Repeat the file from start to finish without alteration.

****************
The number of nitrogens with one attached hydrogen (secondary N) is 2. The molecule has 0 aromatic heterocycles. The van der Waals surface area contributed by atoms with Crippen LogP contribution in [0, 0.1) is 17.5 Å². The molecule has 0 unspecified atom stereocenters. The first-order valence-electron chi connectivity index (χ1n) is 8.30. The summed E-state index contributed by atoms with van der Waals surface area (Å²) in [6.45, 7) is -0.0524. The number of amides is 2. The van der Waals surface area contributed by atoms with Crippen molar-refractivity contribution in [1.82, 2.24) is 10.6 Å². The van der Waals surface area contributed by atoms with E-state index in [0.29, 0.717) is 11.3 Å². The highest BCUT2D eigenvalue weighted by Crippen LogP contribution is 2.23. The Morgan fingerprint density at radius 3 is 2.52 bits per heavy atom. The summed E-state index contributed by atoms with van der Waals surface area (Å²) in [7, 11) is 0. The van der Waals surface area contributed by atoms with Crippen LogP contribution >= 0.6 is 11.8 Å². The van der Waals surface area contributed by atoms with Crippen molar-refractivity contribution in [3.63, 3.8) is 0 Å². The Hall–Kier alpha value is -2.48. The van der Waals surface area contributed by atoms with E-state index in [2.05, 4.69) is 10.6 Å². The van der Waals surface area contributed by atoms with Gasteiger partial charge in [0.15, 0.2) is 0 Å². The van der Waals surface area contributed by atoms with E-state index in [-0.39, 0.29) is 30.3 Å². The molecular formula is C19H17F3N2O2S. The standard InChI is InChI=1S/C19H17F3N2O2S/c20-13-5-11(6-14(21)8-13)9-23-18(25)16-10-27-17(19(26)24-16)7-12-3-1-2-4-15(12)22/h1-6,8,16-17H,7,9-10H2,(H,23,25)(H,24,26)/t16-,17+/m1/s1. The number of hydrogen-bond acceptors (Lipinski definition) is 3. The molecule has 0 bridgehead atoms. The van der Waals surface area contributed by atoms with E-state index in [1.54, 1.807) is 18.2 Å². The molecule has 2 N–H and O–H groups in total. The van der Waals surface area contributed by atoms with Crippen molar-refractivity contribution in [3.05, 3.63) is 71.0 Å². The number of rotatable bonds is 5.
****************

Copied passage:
The number of nitrogens with one attached hydrogen (secondary N) is 2. The molecule has 0 aromatic heterocycles. The van der Waals surface area contributed by atoms with Crippen LogP contribution in [0, 0.1) is 17.5 Å². The molecule has 0 unspecified atom stereocenters. The first-order valence-electron chi connectivity index (χ1n) is 8.30. The summed E-state index contributed by atoms with van der Waals surface area (Å²) in [6.45, 7) is -0.0524. The number of amides is 2. The van der Waals surface area contributed by atoms with Crippen molar-refractivity contribution in [1.82, 2.24) is 10.6 Å². The van der Waals surface area contributed by atoms with E-state index in [0.29, 0.717) is 11.3 Å². The highest BCUT2D eigenvalue weighted by Crippen LogP contribution is 2.23. The Morgan fingerprint density at radius 3 is 2.52 bits per heavy atom. The summed E-state index contributed by atoms with van der Waals surface area (Å²) in [7, 11) is 0. The van der Waals surface area contributed by atoms with Crippen LogP contribution >= 0.6 is 11.8 Å². The van der Waals surface area contributed by atoms with Crippen molar-refractivity contribution in [3.63, 3.8) is 0 Å². The Hall–Kier alpha value is -2.48. The van der Waals surface area contributed by atoms with E-state index in [2.05, 4.69) is 10.6 Å². The van der Waals surface area contributed by atoms with Gasteiger partial charge in [0.15, 0.2) is 0 Å². The van der Waals surface area contributed by atoms with E-state index in [-0.39, 0.29) is 30.3 Å². The molecular formula is C19H17F3N2O2S. The standard InChI is InChI=1S/C19H17F3N2O2S/c20-13-5-11(6-14(21)8-13)9-23-18(25)16-10-27-17(19(26)24-16)7-12-3-1-2-4-15(12)22/h1-6,8,16-17H,7,9-10H2,(H,23,25)(H,24,26)/t16-,17+/m1/s1. The number of hydrogen-bond acceptors (Lipinski definition) is 3. The molecule has 0 bridgehead atoms. The van der Waals surface area contributed by atoms with E-state index in [1.54, 1.807) is 18.2 Å². The molecule has 2 N–H and O–H groups in total. The van der Waals surface area contributed by atoms with Crippen molar-refractivity contribution in [3.05, 3.63) is 71.0 Å². The number of rotatable bonds is 5.